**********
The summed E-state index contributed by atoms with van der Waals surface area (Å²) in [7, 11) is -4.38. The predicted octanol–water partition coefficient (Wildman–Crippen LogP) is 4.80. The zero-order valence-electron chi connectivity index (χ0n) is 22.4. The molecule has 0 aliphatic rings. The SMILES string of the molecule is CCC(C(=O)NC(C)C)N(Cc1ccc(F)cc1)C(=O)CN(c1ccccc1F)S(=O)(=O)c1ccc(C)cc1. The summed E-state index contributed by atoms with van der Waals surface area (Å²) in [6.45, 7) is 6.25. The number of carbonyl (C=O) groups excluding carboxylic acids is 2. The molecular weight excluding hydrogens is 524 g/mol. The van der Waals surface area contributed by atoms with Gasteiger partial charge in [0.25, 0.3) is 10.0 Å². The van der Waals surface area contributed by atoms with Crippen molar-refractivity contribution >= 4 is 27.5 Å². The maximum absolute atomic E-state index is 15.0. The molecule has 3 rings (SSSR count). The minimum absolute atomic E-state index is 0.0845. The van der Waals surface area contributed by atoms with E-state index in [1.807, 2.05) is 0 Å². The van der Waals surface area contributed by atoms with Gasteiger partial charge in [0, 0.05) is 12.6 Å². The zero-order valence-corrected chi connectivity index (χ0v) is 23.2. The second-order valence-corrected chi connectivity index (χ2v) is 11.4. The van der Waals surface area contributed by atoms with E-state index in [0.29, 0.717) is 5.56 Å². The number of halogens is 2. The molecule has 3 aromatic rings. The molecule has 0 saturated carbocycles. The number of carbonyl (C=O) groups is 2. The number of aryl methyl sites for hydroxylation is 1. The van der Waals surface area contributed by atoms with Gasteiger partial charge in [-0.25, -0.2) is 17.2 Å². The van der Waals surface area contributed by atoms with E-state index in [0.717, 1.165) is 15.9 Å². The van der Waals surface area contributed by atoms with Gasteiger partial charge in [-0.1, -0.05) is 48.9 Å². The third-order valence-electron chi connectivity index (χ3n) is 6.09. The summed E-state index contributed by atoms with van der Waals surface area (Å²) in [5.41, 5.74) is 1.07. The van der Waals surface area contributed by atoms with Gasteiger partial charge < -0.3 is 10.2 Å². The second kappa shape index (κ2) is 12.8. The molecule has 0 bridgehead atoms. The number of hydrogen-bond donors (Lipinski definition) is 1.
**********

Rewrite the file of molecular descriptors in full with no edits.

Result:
The summed E-state index contributed by atoms with van der Waals surface area (Å²) in [7, 11) is -4.38. The predicted octanol–water partition coefficient (Wildman–Crippen LogP) is 4.80. The zero-order valence-electron chi connectivity index (χ0n) is 22.4. The molecule has 0 aliphatic rings. The SMILES string of the molecule is CCC(C(=O)NC(C)C)N(Cc1ccc(F)cc1)C(=O)CN(c1ccccc1F)S(=O)(=O)c1ccc(C)cc1. The summed E-state index contributed by atoms with van der Waals surface area (Å²) in [6.45, 7) is 6.25. The number of carbonyl (C=O) groups excluding carboxylic acids is 2. The molecular weight excluding hydrogens is 524 g/mol. The van der Waals surface area contributed by atoms with Gasteiger partial charge in [0.25, 0.3) is 10.0 Å². The van der Waals surface area contributed by atoms with Crippen molar-refractivity contribution >= 4 is 27.5 Å². The maximum absolute atomic E-state index is 15.0. The molecule has 3 rings (SSSR count). The minimum absolute atomic E-state index is 0.0845. The van der Waals surface area contributed by atoms with E-state index in [1.807, 2.05) is 0 Å². The van der Waals surface area contributed by atoms with Gasteiger partial charge in [0, 0.05) is 12.6 Å². The zero-order valence-corrected chi connectivity index (χ0v) is 23.2. The second-order valence-corrected chi connectivity index (χ2v) is 11.4. The van der Waals surface area contributed by atoms with E-state index in [0.29, 0.717) is 5.56 Å². The number of halogens is 2. The molecule has 3 aromatic rings. The molecule has 0 saturated carbocycles. The number of carbonyl (C=O) groups is 2. The number of aryl methyl sites for hydroxylation is 1. The van der Waals surface area contributed by atoms with Gasteiger partial charge in [-0.25, -0.2) is 17.2 Å². The van der Waals surface area contributed by atoms with E-state index in [0.717, 1.165) is 15.9 Å². The van der Waals surface area contributed by atoms with Gasteiger partial charge in [-0.1, -0.05) is 48.9 Å². The third-order valence-electron chi connectivity index (χ3n) is 6.09. The summed E-state index contributed by atoms with van der Waals surface area (Å²) in [5.41, 5.74) is 1.07. The van der Waals surface area contributed by atoms with Gasteiger partial charge < -0.3 is 10.2 Å². The second kappa shape index (κ2) is 12.8. The molecule has 0 bridgehead atoms. The number of hydrogen-bond donors (Lipinski definition) is 1.